Head of Macau’s gambling regulator prepares to step down


Macau’s gambling regulator, the Gaming Inspection and Coordination Bureau (DICJ, for its Portuguese acronym) has had its hands full trying to help the city’s casino market tread water during the coronavirus-caused gaming suspension. It, along with local lawmakers and health officials, has been trying to figure out the best way to move forward after the pandemic and create an ecosystem that will be highly attractive to tourists of all sorts, not just gamblers. In the midst of all the changes, the current director of the organization, Paulo Martins Chan, is apparently ready to hand over the keys and will step down, effective next month. Chan has led the body since December 1, 2015.

Macau Business Newshead-of-macaus-gambling-regulator-prepares-to-step-down (MBN) reports, citing sources at Macau’s Office of the Secretary for Economy (OSE), that Chan, whose term would have expired at the beginning of December 2020, is ready to go back to the Public Prosecutions Office, his former employer. He previously served as Assistant Prosecutor-General with the department, but it isn’t clear if he is looking to get his old job back, or if he’s ready for a new challenge. His transition back to his old way of life reportedly comes through his own volition and isn’t due to any issues at the DICJ.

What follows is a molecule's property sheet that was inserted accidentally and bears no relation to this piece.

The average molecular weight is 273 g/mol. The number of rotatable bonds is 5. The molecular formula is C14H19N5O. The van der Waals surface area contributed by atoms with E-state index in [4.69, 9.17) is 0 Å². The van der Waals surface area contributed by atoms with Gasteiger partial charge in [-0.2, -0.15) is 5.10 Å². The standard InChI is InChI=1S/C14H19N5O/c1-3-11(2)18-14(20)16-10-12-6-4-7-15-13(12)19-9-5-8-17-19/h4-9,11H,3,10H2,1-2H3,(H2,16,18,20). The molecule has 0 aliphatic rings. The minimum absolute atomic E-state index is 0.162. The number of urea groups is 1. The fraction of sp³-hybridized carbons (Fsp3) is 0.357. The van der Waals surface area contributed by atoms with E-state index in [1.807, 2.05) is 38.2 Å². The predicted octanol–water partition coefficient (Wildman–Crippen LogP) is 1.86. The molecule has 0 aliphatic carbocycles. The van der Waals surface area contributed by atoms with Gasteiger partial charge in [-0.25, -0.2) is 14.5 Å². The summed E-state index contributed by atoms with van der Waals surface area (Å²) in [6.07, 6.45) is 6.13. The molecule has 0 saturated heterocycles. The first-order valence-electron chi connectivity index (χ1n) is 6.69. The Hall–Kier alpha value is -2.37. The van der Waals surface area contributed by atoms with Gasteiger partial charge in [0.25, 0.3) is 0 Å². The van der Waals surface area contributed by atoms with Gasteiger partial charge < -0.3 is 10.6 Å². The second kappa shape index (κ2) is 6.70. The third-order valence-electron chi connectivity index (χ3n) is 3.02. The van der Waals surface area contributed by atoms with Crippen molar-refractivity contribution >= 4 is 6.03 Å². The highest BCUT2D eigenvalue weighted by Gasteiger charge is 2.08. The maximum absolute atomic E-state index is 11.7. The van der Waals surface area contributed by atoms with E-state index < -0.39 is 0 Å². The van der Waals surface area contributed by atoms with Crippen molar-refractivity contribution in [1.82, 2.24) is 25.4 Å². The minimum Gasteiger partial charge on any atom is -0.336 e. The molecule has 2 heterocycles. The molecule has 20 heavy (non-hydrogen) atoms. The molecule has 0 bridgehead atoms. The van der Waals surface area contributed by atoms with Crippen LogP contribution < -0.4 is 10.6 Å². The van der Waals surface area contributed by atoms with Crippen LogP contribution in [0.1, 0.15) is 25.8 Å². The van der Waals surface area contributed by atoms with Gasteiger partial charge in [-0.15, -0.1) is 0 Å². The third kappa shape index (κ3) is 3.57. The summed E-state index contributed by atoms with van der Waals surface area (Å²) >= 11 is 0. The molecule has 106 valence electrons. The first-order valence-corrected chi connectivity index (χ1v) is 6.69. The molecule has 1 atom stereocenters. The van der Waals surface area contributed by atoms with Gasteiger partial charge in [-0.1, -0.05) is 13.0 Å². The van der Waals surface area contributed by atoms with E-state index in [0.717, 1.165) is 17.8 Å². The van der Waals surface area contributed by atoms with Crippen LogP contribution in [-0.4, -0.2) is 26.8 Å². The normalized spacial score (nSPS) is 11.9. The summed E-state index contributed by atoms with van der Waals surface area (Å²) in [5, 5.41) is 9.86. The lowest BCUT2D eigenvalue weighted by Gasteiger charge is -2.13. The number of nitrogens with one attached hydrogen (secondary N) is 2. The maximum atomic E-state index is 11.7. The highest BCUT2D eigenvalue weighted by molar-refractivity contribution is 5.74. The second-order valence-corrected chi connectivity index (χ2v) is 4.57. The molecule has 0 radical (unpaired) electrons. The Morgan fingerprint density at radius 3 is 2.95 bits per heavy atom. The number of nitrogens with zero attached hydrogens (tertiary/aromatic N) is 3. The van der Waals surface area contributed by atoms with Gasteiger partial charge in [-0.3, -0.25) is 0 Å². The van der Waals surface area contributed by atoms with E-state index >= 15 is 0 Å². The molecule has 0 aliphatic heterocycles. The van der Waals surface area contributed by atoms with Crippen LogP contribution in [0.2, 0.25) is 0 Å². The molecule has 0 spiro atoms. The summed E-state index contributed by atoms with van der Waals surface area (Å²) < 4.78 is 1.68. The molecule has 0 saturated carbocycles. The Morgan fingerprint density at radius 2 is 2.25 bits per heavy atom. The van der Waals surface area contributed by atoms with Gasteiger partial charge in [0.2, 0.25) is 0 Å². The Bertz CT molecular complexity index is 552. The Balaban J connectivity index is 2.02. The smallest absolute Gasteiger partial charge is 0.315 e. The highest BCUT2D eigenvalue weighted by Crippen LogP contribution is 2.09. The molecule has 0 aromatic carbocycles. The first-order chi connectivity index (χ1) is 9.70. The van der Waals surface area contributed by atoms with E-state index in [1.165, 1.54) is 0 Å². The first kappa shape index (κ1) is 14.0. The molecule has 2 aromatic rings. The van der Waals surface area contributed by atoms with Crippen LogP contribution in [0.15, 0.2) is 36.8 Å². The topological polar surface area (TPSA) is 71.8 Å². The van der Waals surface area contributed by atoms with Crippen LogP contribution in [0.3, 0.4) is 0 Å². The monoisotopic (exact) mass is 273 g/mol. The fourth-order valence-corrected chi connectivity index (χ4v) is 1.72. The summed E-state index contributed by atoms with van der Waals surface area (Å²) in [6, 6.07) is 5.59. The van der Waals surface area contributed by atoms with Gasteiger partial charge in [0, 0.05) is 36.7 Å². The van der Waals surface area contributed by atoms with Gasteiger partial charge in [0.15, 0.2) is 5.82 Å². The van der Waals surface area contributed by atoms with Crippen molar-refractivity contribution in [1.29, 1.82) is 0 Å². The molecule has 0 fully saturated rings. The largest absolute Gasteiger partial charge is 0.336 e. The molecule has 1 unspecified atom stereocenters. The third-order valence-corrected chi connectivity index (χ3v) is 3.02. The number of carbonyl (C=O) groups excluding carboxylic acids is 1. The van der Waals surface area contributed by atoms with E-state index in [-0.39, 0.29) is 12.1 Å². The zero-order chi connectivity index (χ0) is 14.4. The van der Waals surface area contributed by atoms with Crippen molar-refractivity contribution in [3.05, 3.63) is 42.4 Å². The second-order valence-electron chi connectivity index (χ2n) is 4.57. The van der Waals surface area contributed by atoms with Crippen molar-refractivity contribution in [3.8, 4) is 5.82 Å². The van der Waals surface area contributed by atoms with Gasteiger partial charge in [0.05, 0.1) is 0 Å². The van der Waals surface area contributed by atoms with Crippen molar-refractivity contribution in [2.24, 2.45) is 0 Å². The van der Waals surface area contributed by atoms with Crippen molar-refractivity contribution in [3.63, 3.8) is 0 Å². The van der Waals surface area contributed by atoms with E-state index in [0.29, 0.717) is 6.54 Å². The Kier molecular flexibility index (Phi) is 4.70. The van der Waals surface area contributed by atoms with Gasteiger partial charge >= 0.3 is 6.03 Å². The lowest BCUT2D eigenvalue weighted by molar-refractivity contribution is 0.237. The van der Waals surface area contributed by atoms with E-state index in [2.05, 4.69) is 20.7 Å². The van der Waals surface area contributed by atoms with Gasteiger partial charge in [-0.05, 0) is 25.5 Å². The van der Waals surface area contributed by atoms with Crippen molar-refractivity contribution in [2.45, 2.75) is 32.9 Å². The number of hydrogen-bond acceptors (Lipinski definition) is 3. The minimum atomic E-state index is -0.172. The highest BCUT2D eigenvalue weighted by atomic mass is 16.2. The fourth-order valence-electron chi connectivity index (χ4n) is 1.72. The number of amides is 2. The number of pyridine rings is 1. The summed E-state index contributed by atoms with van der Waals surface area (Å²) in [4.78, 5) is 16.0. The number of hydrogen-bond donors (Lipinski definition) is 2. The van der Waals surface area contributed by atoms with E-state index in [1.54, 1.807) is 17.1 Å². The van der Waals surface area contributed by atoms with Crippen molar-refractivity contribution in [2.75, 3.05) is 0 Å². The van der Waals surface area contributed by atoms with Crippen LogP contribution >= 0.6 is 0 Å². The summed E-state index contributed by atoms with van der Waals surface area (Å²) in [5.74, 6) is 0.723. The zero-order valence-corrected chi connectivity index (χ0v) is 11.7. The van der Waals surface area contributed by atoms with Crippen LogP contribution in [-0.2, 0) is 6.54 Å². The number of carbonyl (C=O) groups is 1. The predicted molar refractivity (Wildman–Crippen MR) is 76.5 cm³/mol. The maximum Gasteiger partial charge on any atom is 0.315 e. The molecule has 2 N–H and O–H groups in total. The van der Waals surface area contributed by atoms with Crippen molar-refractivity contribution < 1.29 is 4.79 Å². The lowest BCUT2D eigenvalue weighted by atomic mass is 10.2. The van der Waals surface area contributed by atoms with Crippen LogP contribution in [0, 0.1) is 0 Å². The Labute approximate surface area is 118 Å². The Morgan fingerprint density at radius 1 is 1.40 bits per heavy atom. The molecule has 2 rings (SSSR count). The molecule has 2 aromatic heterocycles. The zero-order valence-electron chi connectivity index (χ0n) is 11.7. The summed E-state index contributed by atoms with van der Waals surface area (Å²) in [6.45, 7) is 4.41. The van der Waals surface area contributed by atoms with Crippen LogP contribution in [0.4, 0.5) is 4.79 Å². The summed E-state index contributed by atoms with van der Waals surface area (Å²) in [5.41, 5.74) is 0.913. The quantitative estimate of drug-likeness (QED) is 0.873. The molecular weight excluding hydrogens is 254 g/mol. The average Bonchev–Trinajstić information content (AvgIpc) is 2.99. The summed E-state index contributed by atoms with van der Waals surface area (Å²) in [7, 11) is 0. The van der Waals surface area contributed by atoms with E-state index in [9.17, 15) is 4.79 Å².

When the changeover takes place, Adriano Marques Ho will reportedly step in as the new head of the DICJ. Ho has been an advisor to the Secretary for Security, Wong Sio Chak, since 2014, and has served as the head of the gaming-related and economic crimes investigation unit of Macau’s Judiciary Police (JP). At that time, Chak was the director of the JP. In addition, he was in charge of the Macao Sub-Bureau of the China National Central Bureau of INTERPOL from 2004 to 2010.

Ho has also been a member of Macau’s Tourism Crisis Management Office, as well as the Coordinating Committee for Management and Development of Maritime Jurisdiction Areas. He is fluent in the two official languages of Macau – Chinese and Portuguese – and has a bachelor’s degree in law.

When Chan was first appointed as head of the DICJ, it was for just one year. He was sworn in as the director in December 2015, and subsequently had his appointment extended until last year. It was then extended again for another 12 months, but it doesn’t look like he’ll stick around to complete the term. His 4.5-year run is substantially less than that of his predecessor, Manuel Joaquim das Neves, who held the position for almost 20 years before handing the reins over to Chan.